Informed Consent With People Who Have Dementia

Original Editor - Rania Nasr Top Contributors - Rania Nasr and Kim Jackson

Introduction[edit | edit source]

Informed consent consists of two sections: information paper and consent certificate. In order to give informed consent, a person must have the ability to fully understand the research objectives or treatment through the information provided, and have the power of free choice that allows to consent or decline voluntarily.

Getting informed consent from people with dementia depends on their mental capacity. Dementia symptoms like difficulties with concentration and understanding, problems in short term memory, makes their ability to give informed consent questionable. These symptoms become more of a problem as the disease progresses. It would be appropriate to involve relatives if a person with dementia does not have the capacity to consent. However, it is necessary to understand that having dementia does not mean undoubtedly a person lacks the capacity to consent. Therefore, it is important to conduct a mental capacity assessment for people with dementia[1].

The Mental Capacity Act[edit | edit source]

The enactment of the Mental Capacity Act (MCA) in 2010 provides a statutory framework for assessing decision-making capacity. During the evaluation of a patient who may lack mental capacity, one must apply the following five statutory principles of the MCA:

  1. A person must be assumed to have capacity unless it is established that he lacks capacity.
  2. A person is not to be treated as unable to make a decision unless all practicable steps to help him to do so have been taken without success.
  3. A person is not to be treated as unable to make a decision merely because he makes an unwise decision.
  4. An act done, or a decision made, under this Act for or on behalf of a person who lacks capacity must be done, or made, in his best interests.
  5. Before the act is done, or the decision is made, regard must be had to whether the purpose for which it is needed can be as effectively achieved in a way that is less restrictive of the person’s rights and freedom of action[1].

Assessment of Mental Capacity[edit | edit source]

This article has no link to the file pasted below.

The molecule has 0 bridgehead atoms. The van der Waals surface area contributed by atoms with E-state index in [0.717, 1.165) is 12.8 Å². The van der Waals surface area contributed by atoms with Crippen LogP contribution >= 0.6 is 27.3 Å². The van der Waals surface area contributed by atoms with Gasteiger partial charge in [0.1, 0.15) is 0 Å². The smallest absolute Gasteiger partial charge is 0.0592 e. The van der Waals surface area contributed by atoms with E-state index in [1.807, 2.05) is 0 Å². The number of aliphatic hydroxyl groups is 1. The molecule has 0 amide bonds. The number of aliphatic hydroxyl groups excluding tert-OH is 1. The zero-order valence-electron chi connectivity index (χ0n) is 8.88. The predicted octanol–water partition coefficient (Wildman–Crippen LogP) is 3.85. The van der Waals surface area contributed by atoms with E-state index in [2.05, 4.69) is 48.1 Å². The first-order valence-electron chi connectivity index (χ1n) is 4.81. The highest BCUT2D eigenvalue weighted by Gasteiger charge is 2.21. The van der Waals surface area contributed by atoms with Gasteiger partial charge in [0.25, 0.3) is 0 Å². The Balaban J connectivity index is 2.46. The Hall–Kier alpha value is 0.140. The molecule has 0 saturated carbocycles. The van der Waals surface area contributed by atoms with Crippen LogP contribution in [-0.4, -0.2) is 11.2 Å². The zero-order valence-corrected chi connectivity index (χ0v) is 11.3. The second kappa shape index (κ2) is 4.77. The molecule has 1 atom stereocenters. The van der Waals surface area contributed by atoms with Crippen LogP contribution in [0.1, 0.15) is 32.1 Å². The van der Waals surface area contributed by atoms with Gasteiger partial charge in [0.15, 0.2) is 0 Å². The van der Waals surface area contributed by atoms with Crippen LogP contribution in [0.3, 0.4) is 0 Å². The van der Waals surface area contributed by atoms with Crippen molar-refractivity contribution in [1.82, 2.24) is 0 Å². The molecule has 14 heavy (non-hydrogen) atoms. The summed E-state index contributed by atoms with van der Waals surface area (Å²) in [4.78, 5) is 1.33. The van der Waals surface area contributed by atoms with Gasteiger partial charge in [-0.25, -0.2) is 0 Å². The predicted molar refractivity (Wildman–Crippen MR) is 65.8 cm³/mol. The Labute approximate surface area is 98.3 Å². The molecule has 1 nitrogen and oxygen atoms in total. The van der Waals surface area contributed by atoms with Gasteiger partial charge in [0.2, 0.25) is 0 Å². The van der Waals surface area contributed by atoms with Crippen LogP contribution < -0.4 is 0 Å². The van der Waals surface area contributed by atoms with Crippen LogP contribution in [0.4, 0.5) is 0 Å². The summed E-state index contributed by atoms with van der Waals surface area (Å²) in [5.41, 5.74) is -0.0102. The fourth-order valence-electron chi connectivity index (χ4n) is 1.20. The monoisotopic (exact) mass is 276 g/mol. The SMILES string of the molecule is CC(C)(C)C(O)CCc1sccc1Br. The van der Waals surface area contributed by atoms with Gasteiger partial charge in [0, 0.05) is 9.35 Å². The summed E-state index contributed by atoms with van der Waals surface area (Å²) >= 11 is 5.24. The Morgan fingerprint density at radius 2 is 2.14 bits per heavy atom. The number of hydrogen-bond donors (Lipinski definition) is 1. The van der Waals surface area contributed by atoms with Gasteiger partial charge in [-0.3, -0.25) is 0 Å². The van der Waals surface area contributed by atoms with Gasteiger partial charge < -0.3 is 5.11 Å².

There are two evaluation stages[2]:

  1. Does the patient have dementia? MMSE can be used and testing letter and word fluency.
  2. Regarding a specific decision, is the patient able to understand the decision to be made? Give reasons for the decision made and communicate the decision?

Determining whether a person has the capacity to give informed consent[edit | edit source]

The components of informed consent:

  • The possession of competence: competence refers to the legal capacity to make decisions in a certain realm and may be legally defined or determined in court. This is usually but not always linked to cognitive capacity. For example, many people under the age of 18 may have the cognitive capacity to make medical decisions but are not considered legally competent to do so (DuBois, 2008).
  • Voluntariness: not having been forced to make a particular decision.
  • The provision of information: clear and truthful information, covering among other things details of any potential risks, benefits and alternatives to participants.
  • Enrollment: freely deciding to participate in the study on the understanding that the participant can withdraw at any time without having to justify his/her decision or suffering any negative repercussions.

The criteria for competence:

Part of the process of obtaining informed consent involves determining whether a person has the necessary competence. A person’s cognitive status or score on an assessment of mental status (such as the MMSE) cannot be taken as sufficient proof of their ability to give informed consent (Orwig et al., 2011). 

The assessment of competence involves paying attention to four main abilities:

  1. The person must have sufficient capacity to understand the information. If the study involves a considerable degree of risk, more information must be provided, particularly about possible risks and benefits, and the potential participant must be able to understand such information.
  2. The person must be able to retain, use and weigh up such information long enough to be able to make a decision. In addition, they must also be able to understand what the decision is about, why they are being asked to make it, and what the consequences of making or not making that decision might be.
  3. Possible benefits, risks and inconvenience linked to participating in research must be understood and weighed against the person’s own values and goals, which means that the person must understand how participating might affect him/her personally (High, 1992 and Stanley et al., 1984 in Olde Rikkert et al., 1997).
  4. The person must have the ability to communicate his/her decision.

Consent as a Process[edit | edit source]

It is advised to gain consent each time we interact with people with dementia for research or treatment purposes, rather than just once. This is to overcome the short-term memory problems and variable capacity. It is important to always make sure to obtain consent from people with dementia as described by Buchanan and Brock (1990), there are 2 main values governing the need to obtain informed consent as being 1) to promote and protect the person’s well-being, 2) to respect the person’s self-determination.

Resources[edit | edit source]

References[edit | edit source]

  1. 1.0 1.1 Nursingtimesnet. Nursingtimesnet. [Online]. Available from: [Accessed 4 June 2019].
  2. Hegde S, Ellajosyula R. Capacity issues and decision-making in dementia. Annals of Indian Academy of Neurology. 2016 Oct;19(Suppl 1):S34.